While some speakers took a pessimistic approach to global problems, Jeffrey Sachs justified the hopes of many of the students in a video conference at Scripps in April. Director of The Earth Institute at Columbia University and of the UN Millennium Project, Dr. Sachs was also the 2005 recipient of the Sargent Shriver Award for Equal Justice.
“He was the most inspirational,” says Erin Coon ’08, another junior fellow. “His message is,’We can do it; we can end poverty—it’s up to your generation.'”
To promote this optimistic, activist spirit, the course required students to complete an individual research paper and develop group community service projects as well.” Students were actually doing good throughout the semester rather than just discussing it,” Rachael says. Funded in part by Mellon grants, the students dubbed their efforts “Humanities for Humanity.”
Rachael and Hajira Ahmed ’08 joined a group that held “Paint for Pakistan” parties in Seal Court on Friday afternoons, where passersby could paint pictures and purchase their own artwork, with more than $750 in proceeds going to CARE for the Pakistan earthquake relief effort. Another group organized a speaker, film, and discussion about the global campaign to research and distribute microbicides (topical products that prevent AIDS and other STDs) in impoverished countries. A third group collected leftover food from campus dining halls and transported it to a local shelter. They have formed a campus organization to continue this project next year.
Erin relates, “I’ve come to feel that, while I may not be able to do a ton, the baby steps I can take are still important.”
One of Erin’s first baby steps will be her work this summer with the Tucson-based Human Rights Coalition/Indigenous Alliance Without Borders (Derechos Humanos/Alianza Indigena Sin Fronteras), which deals with immigrant issues. “I’m really, really excited that Scripps could provide monetary support [through a Summer Internship in Conflict Resolution grant] for something I’m really passionate about and couldn’t otherwise dedicate as much time to.”
Since February 2003, more than 200,000 people have died and two million more have been displaced—most by violent attack—in the Darfur region of Sudan. In 2004, the U.S. Congress unanimously declared the situation in Darfur to be genocide.
In the fall of 2006, Scripps students raised more than $3,600 for African Union peacekeeping forces in Darfur and for continued lobbying efforts to end the crisis in Sudan. They did so by organizing a night of a cappella and improv performances, a 5K run, and a slam poetry event. They did so not to fulfill a course requirement, but to answer to their own consciences. The number of consciousnesses they raised and the number of postcards and letters to governmental representatives that they inspired cannot be tallied.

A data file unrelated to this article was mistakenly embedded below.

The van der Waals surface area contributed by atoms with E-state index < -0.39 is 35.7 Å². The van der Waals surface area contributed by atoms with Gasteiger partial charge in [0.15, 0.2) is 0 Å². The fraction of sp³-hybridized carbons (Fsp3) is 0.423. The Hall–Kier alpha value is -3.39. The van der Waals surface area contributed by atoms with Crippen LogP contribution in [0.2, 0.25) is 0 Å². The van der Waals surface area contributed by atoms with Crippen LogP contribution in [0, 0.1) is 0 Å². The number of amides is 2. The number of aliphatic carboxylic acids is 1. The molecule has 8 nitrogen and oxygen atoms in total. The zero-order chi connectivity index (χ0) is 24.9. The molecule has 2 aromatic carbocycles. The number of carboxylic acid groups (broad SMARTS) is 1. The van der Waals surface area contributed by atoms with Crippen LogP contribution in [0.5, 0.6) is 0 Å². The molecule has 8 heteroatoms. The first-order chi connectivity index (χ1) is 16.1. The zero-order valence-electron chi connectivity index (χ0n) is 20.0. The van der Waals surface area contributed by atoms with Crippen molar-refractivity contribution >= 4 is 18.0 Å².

“I don’t know how any study of genocide can not be depressing,” says Cristina Masurat ’09, a member of the Core II class,”Communities of Hate,” that focuses on case studies of mass hate and genocide and that motivated students to take action for Darfur relief. “But it’s valuable to study in order to be a responsible member of the world community, to discuss what’s going on and what needs to change.”
Amy Marcus-Newhall, associate professor of psychology and associate dean of the faculty, and Nathalie Rachlin, associate professor of French and director of the Humanities Institute, have co-taught “Communities of Hate” since 1998, and noticed a decided increase in student activism among this year’s students.
“Other years, we talked about activism,” relates Marcus- Newhall.”We sold t-shirts; we wrote letters. But never before did students take such a level of ownership and responsibility. I think it was a concurrence of the Humanities Institute’s program—with speakers who urged ‘do something!’—and this particular group of students.”
The movement was brewing throughout the semester, as the 34 members of the class explored case studies of mass hate: the Holocaust, ethnic cleansing in the former Yugoslavia, the genocide in Rwanda, and the politics of hate in the United States. But the most pressing issue for most students was the genocide in Darfur, an ongoing crisis that they could either watch unfold or become involved in—if not solving—at least alleviating suffering right now.
Possibly the most transformative hours of the semester were spent in the presence of Mark Hanis, a 24-year-old who began a movement to end genocide in the Darfur region while he was still a student at Swarthmore College. Impelled by his own family’s history (he is the grandchild of four Holocaust survivors), Hanis and another student formed the Genocide Intervention Network (GI-Net) in 2004 and have raised over $250,000 to date. Their grassroots organization has inspired students on college campuses across the country to urge their schools’ divestment from Sudan and to raise funds and awareness for Darfur relief. In February, Mark Hanis gave a talk at Scripps called “You Can Stop Genocide: Find Out How.”
“His message was ‘educate, advocate, donate,'” recalls Emily Seaman ’09.”Seeing someone who’s basically our age and how much he’s been able to accomplish was a real catalyst.”
Taking up the challenge, Emily and seven other students from the class searched for ways to make a difference.”There were so many ideas bouncing off the walls,” says Skadi von Reis Crooks ’09.” We were really idealistic at first, but eventually narrowed our ideas down to something realistic.”
The result was WaBaCa: a night of festive entertainment featuring the popular 5-C improv group, Without a Box (the “Wa-B” of the event title); three a capella groups from all five colleges (the “a-Ca”), and an intermission fueled by challah French toast sales. Tables with T-shirts and bracelets for sale and postcards to send to congressional representatives helped draw attention to Darfur.
A standing-room-only crowd in Balch Auditorium on April 20 laughed, cheered, and proceeded to spend $1,200 on ticket sales, $200 on merchandise, and a staggering $1,000 on French toast sales to benefit Darfur relief.
Kristina von Hoffmann ’09 imagined another event that would enable her to “educate, advocate, and donate”: “I’d been involved in a slam poetry group in L.A., and I thought it would be a great avenue for people to speak their minds and learn more about Darfur. The idea was to have students perform and listen to their peers express themselves freely in a comfortable environment.”